Not sure what his comments have to do with whether the federal government has the right to steal his cattle and shoot them. Or the Federal Government's co-opting of so much land.

    April 24, 2014 02:54 pm at 2:54 pm |
  2. Vince

    I was waiting for the Tea Party in Mr. Bundy to come out. Didn't have to wait very long.

    April 24, 2014 02:54 pm at 2:54 pm |
  3. Rudy NYC

    Harry from Va Beach

    For those who say the federal government overreacted. The guy threatened to use weapons against anyone who came to take his herd. The guy refused to pay taxes and grazing fees for 20 years. He loss 4 court battles. He was in the wrong for 20 years. The government for 20 years tried to resolve this peacefully, If that's not restraint I don't know what is. Then the militia made it worse. They brought more guns into the situation. So the government had to protect its people and brought more guns and armor. I am ignoring the fact about his racist comments. I am just speaking about legality here. Every farmer and rancher that uses federal land pays a fee for its use. This is common practice. This guy refused to pay. He was in the wrong.
    The government did show restraint.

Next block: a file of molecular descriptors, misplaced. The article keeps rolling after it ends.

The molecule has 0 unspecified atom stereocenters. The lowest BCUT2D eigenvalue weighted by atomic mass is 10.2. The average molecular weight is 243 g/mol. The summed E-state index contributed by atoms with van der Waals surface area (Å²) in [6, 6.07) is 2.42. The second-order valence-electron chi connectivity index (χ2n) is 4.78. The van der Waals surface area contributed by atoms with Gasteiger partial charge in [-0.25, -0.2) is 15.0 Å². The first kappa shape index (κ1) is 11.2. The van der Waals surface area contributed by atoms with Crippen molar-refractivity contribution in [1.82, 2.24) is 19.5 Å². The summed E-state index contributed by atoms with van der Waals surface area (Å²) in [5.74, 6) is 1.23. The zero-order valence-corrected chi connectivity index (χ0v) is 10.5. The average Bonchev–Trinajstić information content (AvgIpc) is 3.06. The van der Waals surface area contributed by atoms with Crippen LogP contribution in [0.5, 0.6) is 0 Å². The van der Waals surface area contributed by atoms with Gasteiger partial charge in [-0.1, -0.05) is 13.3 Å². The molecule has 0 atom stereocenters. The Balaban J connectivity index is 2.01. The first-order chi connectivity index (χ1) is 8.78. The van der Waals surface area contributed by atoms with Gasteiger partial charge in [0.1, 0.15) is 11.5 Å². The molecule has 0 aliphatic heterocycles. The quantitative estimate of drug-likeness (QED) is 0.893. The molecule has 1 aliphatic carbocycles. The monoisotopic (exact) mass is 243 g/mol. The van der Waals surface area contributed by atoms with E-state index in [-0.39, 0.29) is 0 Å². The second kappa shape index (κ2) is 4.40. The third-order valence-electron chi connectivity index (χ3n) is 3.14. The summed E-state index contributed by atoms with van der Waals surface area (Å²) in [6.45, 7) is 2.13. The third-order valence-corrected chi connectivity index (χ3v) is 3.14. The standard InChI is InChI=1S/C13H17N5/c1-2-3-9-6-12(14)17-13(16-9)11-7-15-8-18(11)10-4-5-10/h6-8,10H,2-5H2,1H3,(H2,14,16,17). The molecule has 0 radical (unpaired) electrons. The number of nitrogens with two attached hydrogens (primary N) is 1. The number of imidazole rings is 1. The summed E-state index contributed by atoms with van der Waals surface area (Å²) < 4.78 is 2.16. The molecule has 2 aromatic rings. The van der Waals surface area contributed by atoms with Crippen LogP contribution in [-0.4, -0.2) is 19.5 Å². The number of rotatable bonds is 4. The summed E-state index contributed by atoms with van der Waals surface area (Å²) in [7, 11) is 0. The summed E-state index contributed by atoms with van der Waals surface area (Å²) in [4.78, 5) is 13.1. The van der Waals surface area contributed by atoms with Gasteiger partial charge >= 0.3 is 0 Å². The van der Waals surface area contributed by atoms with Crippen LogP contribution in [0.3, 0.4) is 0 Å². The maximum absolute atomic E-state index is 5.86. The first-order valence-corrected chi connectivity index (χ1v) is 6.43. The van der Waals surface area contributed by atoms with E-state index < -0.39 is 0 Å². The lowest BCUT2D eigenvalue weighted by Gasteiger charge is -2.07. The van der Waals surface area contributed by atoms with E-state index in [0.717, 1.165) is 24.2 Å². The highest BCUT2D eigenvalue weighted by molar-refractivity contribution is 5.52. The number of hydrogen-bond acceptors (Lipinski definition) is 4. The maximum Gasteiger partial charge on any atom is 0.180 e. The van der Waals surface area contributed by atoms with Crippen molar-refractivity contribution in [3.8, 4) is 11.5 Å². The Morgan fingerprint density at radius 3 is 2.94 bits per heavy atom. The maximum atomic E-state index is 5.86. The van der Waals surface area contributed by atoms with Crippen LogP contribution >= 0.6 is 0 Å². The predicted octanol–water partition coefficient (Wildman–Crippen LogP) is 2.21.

Conservatives should be singing the praises of Eric Holder.
    Had this occured 20 years ago. I think Janet Reno would have smoked them out.

    April 24, 2014 02:55 pm at 2:55 pm |
  4. Anonymous

    Name calling? Really CNN / Obama / NWO, you have to resort to calling him a racist now?

    That's right, you do whatever you can to make him look bad, and the poor government oligarchy to be the victims.

    April 24, 2014 02:55 pm at 2:55 pm |
  5. Tom

    Notice how the cowardly feds do not ever have a confrontation with the mexican cartells who operate in our national parks. Now that is racit.

    April 24, 2014 02:55 pm at 2:55 pm |
  6. Jhn Y

    How dare Bundy speak the real Republican Party philosophy out loud?

    April 24, 2014 02:55 pm at 2:55 pm |
  7. boof

    a look into the mind of probably half (or more) of the republican base.

    April 24, 2014 02:56 pm at 2:56 pm |
  8. Jose V.

    Many of us Republicans simply knew – not that it took much brain storming – that it was simply a matter of time before this nit revealed his true deranged, demented self. It never fails to amaze how some leaders of our party can be such zonked-out imbeciles in not being more cautious with whom the peg themselves with.

    April 24, 2014 02:56 pm at 2:56 pm |
  9. Steve Handley

    Bundy sums up the Republican ideology. When they get called out they're quick to back away. Good luck in 2016, those that live in 1916!

    April 24, 2014 02:56 pm at 2:56 pm |
  10. mrl